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The U.S. Department of Education is sorting through nearly 20,000 loan-forgiveness requests from students asserting that their for-profit colleges misled them when they took on heavy debt burdens to pay for expensive programs.

The Wall Street Journal recently reported that the Department of Education is processing 19,657 so-called "borrower's defense requests" in which former students have an opportunity to demonstrate that they were misled at the time of enrollment with promises relating to programs and job placement. 

To date, the government has allowed around 3,400 borrowers to cancel $27 million in student loan debt, with the vast majority relating to former students of Corinthian Colleges, Inc., the for-profit giant that ran Everest, WyoTech and Heald College before it collapsed as a result of intense federal scrutiny.
 
 
Inside Higher Ed reports that the remnants of Corinthian Colleges purchased last year by Zenith Education Group have shrunken further due to additional consolidation.

According to the news organization, Zenith is consolidating eight of the campuses of the Everest and WyoTech campuses that it purchased last year from Corinthian Colleges and is gradually closing two campuses in Florida. 

More than Z00 Zenith employees are losing their jobs and more than 100 positions at Everest Online and student financial support are being eliminated, according to Inside Higher Ed.

After this round of consolidation, Zenith will have 24 Everest campuses and three WyoTech campuses, the news organization reported.

Earlier in March, the Associated Press reported that many problems at Everest and WyoTech were persisting for students after Zenith's purchase in 2015 of parts of the now-defunct Corinthian Colleges chain. Zenith disputes the A.P. story.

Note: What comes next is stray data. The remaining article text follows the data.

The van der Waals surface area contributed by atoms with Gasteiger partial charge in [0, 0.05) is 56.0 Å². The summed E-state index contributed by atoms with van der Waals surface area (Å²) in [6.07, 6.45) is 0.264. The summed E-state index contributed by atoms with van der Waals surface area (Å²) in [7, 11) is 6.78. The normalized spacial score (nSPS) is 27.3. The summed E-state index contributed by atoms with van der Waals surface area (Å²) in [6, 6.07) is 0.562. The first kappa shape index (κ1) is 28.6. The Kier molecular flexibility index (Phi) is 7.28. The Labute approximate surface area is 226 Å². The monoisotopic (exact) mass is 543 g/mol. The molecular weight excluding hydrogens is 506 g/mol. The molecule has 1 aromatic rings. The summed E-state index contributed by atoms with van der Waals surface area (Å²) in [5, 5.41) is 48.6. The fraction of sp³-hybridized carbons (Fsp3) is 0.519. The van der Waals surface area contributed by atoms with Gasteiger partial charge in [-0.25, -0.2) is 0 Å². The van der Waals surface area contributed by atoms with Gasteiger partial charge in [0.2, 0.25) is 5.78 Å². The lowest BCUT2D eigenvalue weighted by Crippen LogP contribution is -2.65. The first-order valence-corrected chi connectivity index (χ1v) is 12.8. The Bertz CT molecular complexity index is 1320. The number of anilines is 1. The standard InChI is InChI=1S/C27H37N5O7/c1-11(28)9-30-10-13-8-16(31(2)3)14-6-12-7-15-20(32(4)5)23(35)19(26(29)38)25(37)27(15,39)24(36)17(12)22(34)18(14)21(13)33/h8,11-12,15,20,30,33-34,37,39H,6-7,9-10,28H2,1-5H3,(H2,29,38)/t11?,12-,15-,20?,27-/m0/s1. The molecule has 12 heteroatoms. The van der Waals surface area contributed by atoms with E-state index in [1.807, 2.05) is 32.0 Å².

A California state court judge has hit now-defunct Corinthian Colleges with a $1.1 billion judgment for deceptive trade practices that played a significant role in the unraveling of the for-profit education giant nearly a year ago.

The final default judgment entered by San Francisco Superior Court Judge Curtis E.A. Karnow found that Corinthian had "knowingly misled students with phony job numbers and advertisements for programs that didn't exist, illegally used official military seals in its promotions and engaged in unlawful debt collection practices, among other violations," according to a report in the San Jose Mercury News.

The suit against Corinthian was brought by California Attorney General Kamala Harris, one of a number of state and federal regulatory actions brought on behalf of current and former students of for-profit giant Corinthian, which aggressively and deceptively marketed education programs under brands that included Heald, Wyotech and Everest.

In April 2015, under intense regulatory pressure, Corinthian suddenly closed, filing bankruptcy a month later.

In a news release, the California attorney general hailed the $1.1 billion judgment, saying, "This judgment sends a clear message: there is a cost to this kind of predatory conduct."

 
 
California consumer protection officials have ordered the once-venerable Corinthian Colleges to stop enrolling new students at its remaining 13 Wyotech and Everest College campuses in the state due to growing concerns about the schools' viability.

According to a report in the Orange County Register, officials with the state's Bureau of Private Postsecondary Education cited concerns over the schools' financial resources, mounting legal pressures and inadequate regulatory disclosures in issuing the order to stop new enrollments to Corinthian, which does not require the for-profit company to cease operations.

California bureau chief Joanne Wenzel said in a statement that the order was necessary to “protect individuals who may have been thinking about enrolling at these schools.” 

The Register report added:  "Corinthian has been seeking to sell its California campuses since June under an agreement with the U.S. Department of Education and has previously argued that continuing to enroll students was necessary to maintain their financial viability and prevent school closures.The agreement with the U.S. Department of Education followed years of increasing scrutiny by state and federal regulators over the accuracy of Corinthian’s job placement statistics and loan practices, and marked the beginning of the company’s slow unraveling.  Corinthian officials maintain that regulators have unfairly targeted them for isolated incidents of employee misconduct and their business model performs a valuable role in educating students who are under-served by more traditional institutions."